As well as the genomic analysis platform, RD-Connect will support successful ERNs in ensuring phenotypic data collected is amenable for reuse for research in line with FAIR (findable accessible interoperable and reusable) data principles and providing assistance with biobanking activities to enable samples collected within the ERN remit to be stored and made accessible for future research use. Support with ethical and consent issues is available from our ELSI team.

More information is available on the ERN website and the RD-Action website.

 ~ Dorota Badowska and Rachel Thompson, Newcastle University


2016 BBMRI-LPC Whole Exome Sequencing Call

Sequencing the exome of 500 rare disease samples in collaboration with EuroBioBank

BBMRI- LPC (Biobanking and Biomolecular Resources Research Infrastructure – Large Prospective Cohorts) is one of the largest biobanking networks in Europe aiming to facilitate scientists’ access to large prospective study sets on human health and disease. The 2016 BBMRI – LPC Whole Exome Sequencing (WES) Call is offering a unique opportunity to genetically diagnose rare disease patients with samples deposited in Biobanks from the EuroBioBank network.

The program will provide free-of-charge Whole Exome Sequencing (WES) and bioinformatics analysis for a total of 500 samples, including rare disease patients and their relatives, from 10-30 coordinated projects.

The sequencing and analysis will be carried out at the Centro Nacional de Análisis Genómico (CNAG-CRG) and at the Wellcome Trust Sanger Institute (WTSI).

CNAG-CRG is a genomics research platform based in Barcelona (Spain) that has the mission to carry out large scale projects in DNA sequencing and analysis in collaboration with researchers from Catalonia, Spain and from the international research community. The Wellcome Trust Sanger Institute is a world leader in genome research and aims to deliver new insights into human and pathogen biology that change the course of biology and medicine. Our mission is to use genome sequences to increase understanding of human and pathogen biology in order to improve human health.

With this call BBMRI-LPC wants to promote the utilization of cutting-edge next-generation sequencing technology for the identification of novel causative variants and genes and to molecularly diagnose rare disease patients. BBMRI-LPC also wants to promote biobanking for rare diseases, the use of rare diseases biobanks and responsible data sharing.

The "informed consent" allows that anonimyzed samples and sequencing data and results are included in CNAG and WTSI's internal databases and distributed in secure controlled Access databases such as the European Genome-phenome Archive (EGA) and RD- Connect.

To apply, fill in the submission form. For more information, see the call guidelines.

Important dates:

• Call launch: June 23rd

• Project Submission deadline: July 25th

• Review Process deadline: August 31st

• Sample Submission deadline: September 30th

In case you need further information, please send an email to .


Report from European Conference on Rare Diseases and Orphan Products

This year’s EURORDIS Annual General Meeting and European Conference for Rare Diseases & Orphan Products (ECRD) were held on 26–28th May in Edinburgh. Both events were a great opportunity to meet colleagues from different Rare Disease Organisations and exchange ideas. The EURORDIS Annual General Meeting also provided an update and review of the year 2015, which was a very active year for EURORDIS.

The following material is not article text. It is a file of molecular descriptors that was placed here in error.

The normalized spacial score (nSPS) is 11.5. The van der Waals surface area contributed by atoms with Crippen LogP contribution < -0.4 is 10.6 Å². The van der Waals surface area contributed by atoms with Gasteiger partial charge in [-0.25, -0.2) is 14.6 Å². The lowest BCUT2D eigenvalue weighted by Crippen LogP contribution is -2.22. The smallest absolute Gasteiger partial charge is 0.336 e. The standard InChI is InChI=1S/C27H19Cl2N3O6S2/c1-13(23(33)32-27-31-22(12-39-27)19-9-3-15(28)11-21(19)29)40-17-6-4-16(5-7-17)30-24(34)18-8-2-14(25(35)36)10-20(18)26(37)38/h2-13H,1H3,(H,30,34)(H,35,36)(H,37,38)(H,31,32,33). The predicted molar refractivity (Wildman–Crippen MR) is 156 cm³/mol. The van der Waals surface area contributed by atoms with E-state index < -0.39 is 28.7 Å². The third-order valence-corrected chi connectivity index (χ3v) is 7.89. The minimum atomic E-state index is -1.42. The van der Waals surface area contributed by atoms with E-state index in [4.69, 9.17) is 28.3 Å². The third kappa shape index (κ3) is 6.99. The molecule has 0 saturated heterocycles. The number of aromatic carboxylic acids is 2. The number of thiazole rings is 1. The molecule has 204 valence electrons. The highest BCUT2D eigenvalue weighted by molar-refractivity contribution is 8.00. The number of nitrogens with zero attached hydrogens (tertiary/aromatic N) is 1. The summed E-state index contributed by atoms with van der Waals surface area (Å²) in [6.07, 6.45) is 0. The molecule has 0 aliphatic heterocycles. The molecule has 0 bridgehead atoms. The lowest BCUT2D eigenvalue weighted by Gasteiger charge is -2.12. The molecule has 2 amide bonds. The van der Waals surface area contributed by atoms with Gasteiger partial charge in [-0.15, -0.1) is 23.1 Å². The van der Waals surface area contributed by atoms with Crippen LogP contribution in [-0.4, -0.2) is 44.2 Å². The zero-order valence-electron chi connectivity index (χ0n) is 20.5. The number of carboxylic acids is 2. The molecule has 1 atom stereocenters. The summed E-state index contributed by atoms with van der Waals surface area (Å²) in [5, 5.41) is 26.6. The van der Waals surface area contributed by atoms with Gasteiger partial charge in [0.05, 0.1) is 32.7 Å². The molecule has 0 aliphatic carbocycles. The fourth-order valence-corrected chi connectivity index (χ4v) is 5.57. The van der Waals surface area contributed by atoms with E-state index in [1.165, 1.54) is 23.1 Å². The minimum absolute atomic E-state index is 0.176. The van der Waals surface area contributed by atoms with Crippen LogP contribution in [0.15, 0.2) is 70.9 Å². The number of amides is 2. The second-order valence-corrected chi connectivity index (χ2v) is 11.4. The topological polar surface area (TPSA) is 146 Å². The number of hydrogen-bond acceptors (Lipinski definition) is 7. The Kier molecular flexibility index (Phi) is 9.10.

The organisers arranged a number of tutorials before the main sessions, which focused on Game Changers for the diagnosis, understanding, management and treatment of rare diseases. The first tutorial, led by the European Medicines Agency (EMA), looked at EMA Regulatory Routes supporting Orphan Drugs. The second tutorial concerned Health Technology Assessment and ways to engage with health providers for rare diseases.

The tutorial that I attended showed how the RD-Connect Platform could support Rare Disease European Reference Networks (ERNs). In a series of discussions, Prof. Hanns Lochmüller, Dr Pauline McCormack and Dr Sergi Beltran presented an overview and the current status of the RD-Connect project, which holds various databases of value for ERN research aims. ERNs need to access information that has been stored in a correct manner in a system allowing interaction with investigators and data providers, including Patient Organisations. Therefore, the Platform’s ability to access databases, registries, biobanks and bioinformatics makes it a very useful tool. As explained during the workshop, appropriate consent has been obtained and the Patient and Ethics Council is effective in reviewing and addressing issues that may arise. Next, Sergi demonstrated that the system is now up and running, and the attendees (even inexperienced users like me) were able to work on a pilot area to see how effective the RD-Connect system is for genomic analysis, allowing users to find the precise causative mutation out of the thousands of areas where one person's genome differs from another.

Links to the presentations by the RD-Connect team given at ECRD2016 are available here.

~ Joseph Irwin, RD-Connect Scientific Advisory Board member and member of Spinal Muscular Atrophy Support UK


International PhD Course in Molecular Medicine at the Vita-Salute San Raffaele University

Applications are now open for the International PhD Course in Molecular Medicine academic year 2016-2017 at the Vita-Salute San Raffaele University in Milan. The three-years course offers an educational programme for young PhD students to help them find a position in the national and international academic and industrial bodies in the field of research.